How famous is Warren Buffett? So famous that when I recently referred to Buffett as the “richest man in the world” while talking to my wife, my 7-year-old son corrected me.
“Dad, he’s the second richest man in the world.”
The world’s best-known investor is in the spotlight again, this time as the subject of an HBO film. “Becoming Warren Buffett” is a rich biopic detailing how an ambitious, numbers-obsessed boy from Nebraska became one of the world’s richest and most highly regarded investors. But viewers looking for investing tips may be disappointed.
The documentary doesn’t reveal much about the stock market titan’s financial philosophy. Indeed, after watching it you might think Buffett made his money simply by being a good guy – by earning people’s trust through honest dealing and treating folks respectfully.
Fortunately, Buffett himself offers a glimpse of his financial thinking every year in a letter to shareholders of his holding company, Berkshire Hathaway. The current missive is worth a read but runs about thirty pages. For those looking for an abbreviated version, here are the top five takeaways from Buffett’s annual shareholder letter:
1. Moats – A strong competitive advantage can act as a moat defending a company against rivals. And there is no competitive advantage stronger than efficiency. When a business operates at a lower cost base than its rivals, it can capture competitors’ customers by underpricing, while at the same time generating wider margins and higher profitability. Other moats include strong brand loyalty (Apple) and lots of patents (pharmaceutical companies).
Buffett explains in this year’s letter that Berkshire Hathaway’s auto-insurance unit, Geico, offers a real-life demonstration of these forces in action. Savings matter to families shopping for auto insurance, and only a low-cost operation can deliver substantial savings. Geico’s low-cost structure creates a trench that competitors can’t cross, leaving the company to gobble up market share year after year.
2. Company share buybacks – Tepid economic growth has led companies lacking in confidence to allocate excess earnings into share repurchases, instead of business investments. Theoretically, this approach can work; stock buybacks are just another avenue for companies to return capital to shareholders. And when done at the right price, the buybacks can add value to existing shareholders’ stakes.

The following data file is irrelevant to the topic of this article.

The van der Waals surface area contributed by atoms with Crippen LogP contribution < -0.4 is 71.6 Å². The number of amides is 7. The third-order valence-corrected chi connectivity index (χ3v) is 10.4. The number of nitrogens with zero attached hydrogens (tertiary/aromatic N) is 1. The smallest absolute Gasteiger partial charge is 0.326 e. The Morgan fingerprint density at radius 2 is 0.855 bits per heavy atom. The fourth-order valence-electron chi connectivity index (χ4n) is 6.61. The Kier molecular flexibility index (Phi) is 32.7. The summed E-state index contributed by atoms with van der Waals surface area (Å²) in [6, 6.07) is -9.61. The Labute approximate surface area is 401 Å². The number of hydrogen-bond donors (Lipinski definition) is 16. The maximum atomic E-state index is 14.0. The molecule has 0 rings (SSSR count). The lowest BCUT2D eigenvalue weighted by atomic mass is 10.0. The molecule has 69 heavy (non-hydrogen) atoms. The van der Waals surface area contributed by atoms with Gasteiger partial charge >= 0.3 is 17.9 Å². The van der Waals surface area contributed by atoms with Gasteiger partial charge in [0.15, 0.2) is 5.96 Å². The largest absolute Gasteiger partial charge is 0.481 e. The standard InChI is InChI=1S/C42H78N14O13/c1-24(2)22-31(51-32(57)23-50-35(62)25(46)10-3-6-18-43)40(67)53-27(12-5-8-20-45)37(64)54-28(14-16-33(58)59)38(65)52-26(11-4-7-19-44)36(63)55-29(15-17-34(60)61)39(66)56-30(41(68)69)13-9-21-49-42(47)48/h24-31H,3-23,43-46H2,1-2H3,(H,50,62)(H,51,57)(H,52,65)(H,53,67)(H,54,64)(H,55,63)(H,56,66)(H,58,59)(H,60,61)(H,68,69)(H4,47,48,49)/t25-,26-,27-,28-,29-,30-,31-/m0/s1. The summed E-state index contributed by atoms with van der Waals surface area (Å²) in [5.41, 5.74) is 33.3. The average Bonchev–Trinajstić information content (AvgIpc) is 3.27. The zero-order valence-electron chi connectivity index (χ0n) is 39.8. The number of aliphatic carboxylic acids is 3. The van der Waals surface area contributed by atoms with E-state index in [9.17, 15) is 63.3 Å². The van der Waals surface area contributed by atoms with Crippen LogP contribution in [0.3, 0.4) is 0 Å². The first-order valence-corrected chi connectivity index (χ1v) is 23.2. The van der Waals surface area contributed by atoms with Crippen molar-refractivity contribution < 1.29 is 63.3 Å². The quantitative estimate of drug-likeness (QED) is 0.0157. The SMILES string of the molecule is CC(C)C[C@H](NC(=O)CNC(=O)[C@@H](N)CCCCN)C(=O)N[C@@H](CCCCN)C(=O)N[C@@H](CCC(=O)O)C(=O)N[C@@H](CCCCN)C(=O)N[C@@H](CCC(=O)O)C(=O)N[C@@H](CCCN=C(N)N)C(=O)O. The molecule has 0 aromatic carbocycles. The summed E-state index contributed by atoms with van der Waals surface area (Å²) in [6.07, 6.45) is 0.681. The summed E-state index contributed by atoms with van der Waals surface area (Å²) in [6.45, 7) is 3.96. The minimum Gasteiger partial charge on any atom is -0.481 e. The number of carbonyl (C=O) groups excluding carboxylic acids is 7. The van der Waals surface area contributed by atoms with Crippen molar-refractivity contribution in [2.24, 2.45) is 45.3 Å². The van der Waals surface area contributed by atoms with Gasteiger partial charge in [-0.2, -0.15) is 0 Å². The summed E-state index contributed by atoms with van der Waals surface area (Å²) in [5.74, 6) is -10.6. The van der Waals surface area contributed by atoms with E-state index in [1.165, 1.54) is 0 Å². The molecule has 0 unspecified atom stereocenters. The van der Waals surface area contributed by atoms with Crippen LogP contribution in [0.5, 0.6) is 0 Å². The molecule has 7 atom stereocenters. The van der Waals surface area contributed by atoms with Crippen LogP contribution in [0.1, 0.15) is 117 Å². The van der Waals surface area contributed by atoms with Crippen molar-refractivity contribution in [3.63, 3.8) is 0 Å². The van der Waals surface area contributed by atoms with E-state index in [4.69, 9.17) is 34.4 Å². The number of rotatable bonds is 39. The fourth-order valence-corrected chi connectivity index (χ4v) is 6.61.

But, once again in life, theory is often different from practice. Buffett notes in this year’s letter that some companies trend towards ignoring this nuance, and instead repurchase stock irrespective of price. Big mistake, according to Buffet. His call? Before discussing any repurchase, a CEO and the board should jointly declare that “what is smart at one price is stupid at another.”
3. Buffett’s numbers don’t lie – Having always prided himself as being a straight shooter, the 86-year-old billionaire consistently calls things as he sees them. Never has Buffet tried to inflate the performance of Berkshire Hathaway through accounting adjustments that exclude temporary, but nevertheless real, costs. Much to Buffett’s chagrin, many companies do this these days when reporting “adjusted earnings.”
Buffett says the reason he looks at GAAP numbers from the past is to make estimates about the future. When management regularly attempts to wave away very real costs by highlighting “adjusted per-share earnings,” Buffett gets nervous, to say the least.
4. Regarding Holding Periods – Flip to page 19 of Buffett’s latest letter and scan the list of Berkshire Hathaway’s major stock holdings. See a glaring absence there? Oh yeah, where’s Wal-Mart?
Back in 2003, at Berkshire’s annual meeting, Buffett was asked what his biggest mistake was in recent years. His response was simple: Failing to invest in Wal-Mart. The cost of the mistake? In the ballpark of $10 billion. Two years later, in 2005, Buffett tried to remedy this matter by establishing a major position in the discount retailer. And he was successful; by 2016, Berkshire’s stake in Wal-Mart was worth nearly $6 billion.
But that stake is no more. This has given some investors cause to question Buffett’s sincerity when he says his favorite holding period is “forever.” But, as Buffett clarified in this year’s letter, this rule applies to the whole companies that Berkshire owns, not its stakes in marketable securities. He went on to say that he wants owners to understand that he regards any marketable security as available for sale, however unlikely such a sale may now seem.
5. Regarding our unsettled world – Several high-profile investors and institutions have recently issued warnings that stocks are approaching unsustainable levels. This news follows the market’s surge in the wake of last year’s presidential election. In fact, David Kostin, chief U.S. equity strategist at Goldman Sachs, said in a recent report that financial market “reconciliation” lies ahead.
Buffett’s stance? He agrees and disagrees. While admitting that the market is certain to experience major declines, Buffett believes it’s impossible to predict when any declines will occur. At the same time, Buffett urges investors see any decline as an opportunity.
According to Buffet, widespread fear is an investor’s friend and an individual’s enemy. Fear creates bargain purchases, which are great for investors. Similarly, investors who avoid high and unnecessary costs and simply wait patiently for an extended period with a collection of large, conservatively financed American businesses will almost certainly do well.
Personal fear is unwarranted, Buffett explains. We can pour a tremendous amount of energy looking for systemic risks. But at the end of the day (and the closing bell), it’s more likely to find us.
The takeaway here is that no one – not Buffett, not economists, not the media – can predict when market panics or traumas will occur. So, keep calm and carry on.